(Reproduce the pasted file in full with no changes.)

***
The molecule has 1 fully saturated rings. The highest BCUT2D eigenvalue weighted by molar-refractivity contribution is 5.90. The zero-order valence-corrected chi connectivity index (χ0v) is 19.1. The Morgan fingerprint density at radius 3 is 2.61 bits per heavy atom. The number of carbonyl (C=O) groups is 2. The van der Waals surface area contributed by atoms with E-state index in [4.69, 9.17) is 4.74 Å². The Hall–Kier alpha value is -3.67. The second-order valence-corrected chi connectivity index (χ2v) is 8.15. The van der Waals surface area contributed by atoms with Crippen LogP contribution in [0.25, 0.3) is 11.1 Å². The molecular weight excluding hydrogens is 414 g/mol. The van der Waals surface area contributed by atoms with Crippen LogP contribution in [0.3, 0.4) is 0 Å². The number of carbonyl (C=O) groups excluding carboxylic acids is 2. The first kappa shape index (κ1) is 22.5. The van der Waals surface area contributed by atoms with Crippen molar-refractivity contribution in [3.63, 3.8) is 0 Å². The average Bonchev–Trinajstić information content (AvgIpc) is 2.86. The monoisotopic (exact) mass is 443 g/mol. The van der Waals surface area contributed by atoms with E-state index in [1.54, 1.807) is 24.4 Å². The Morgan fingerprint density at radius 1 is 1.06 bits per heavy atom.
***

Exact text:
The molecule has 1 fully saturated rings. The highest BCUT2D eigenvalue weighted by molar-refractivity contribution is 5.90. The zero-order valence-corrected chi connectivity index (χ0v) is 19.1. The Morgan fingerprint density at radius 3 is 2.61 bits per heavy atom. The number of carbonyl (C=O) groups is 2. The van der Waals surface area contributed by atoms with E-state index in [4.69, 9.17) is 4.74 Å². The Hall–Kier alpha value is -3.67. The second-order valence-corrected chi connectivity index (χ2v) is 8.15. The van der Waals surface area contributed by atoms with Crippen LogP contribution in [0.25, 0.3) is 11.1 Å². The molecular weight excluding hydrogens is 414 g/mol. The van der Waals surface area contributed by atoms with Crippen LogP contribution in [0.3, 0.4) is 0 Å². The number of carbonyl (C=O) groups excluding carboxylic acids is 2. The first kappa shape index (κ1) is 22.5. The van der Waals surface area contributed by atoms with Crippen molar-refractivity contribution in [3.63, 3.8) is 0 Å². The average Bonchev–Trinajstić information content (AvgIpc) is 2.86. The monoisotopic (exact) mass is 443 g/mol. The van der Waals surface area contributed by atoms with E-state index in [1.54, 1.807) is 24.4 Å². The Morgan fingerprint density at radius 1 is 1.06 bits per heavy atom.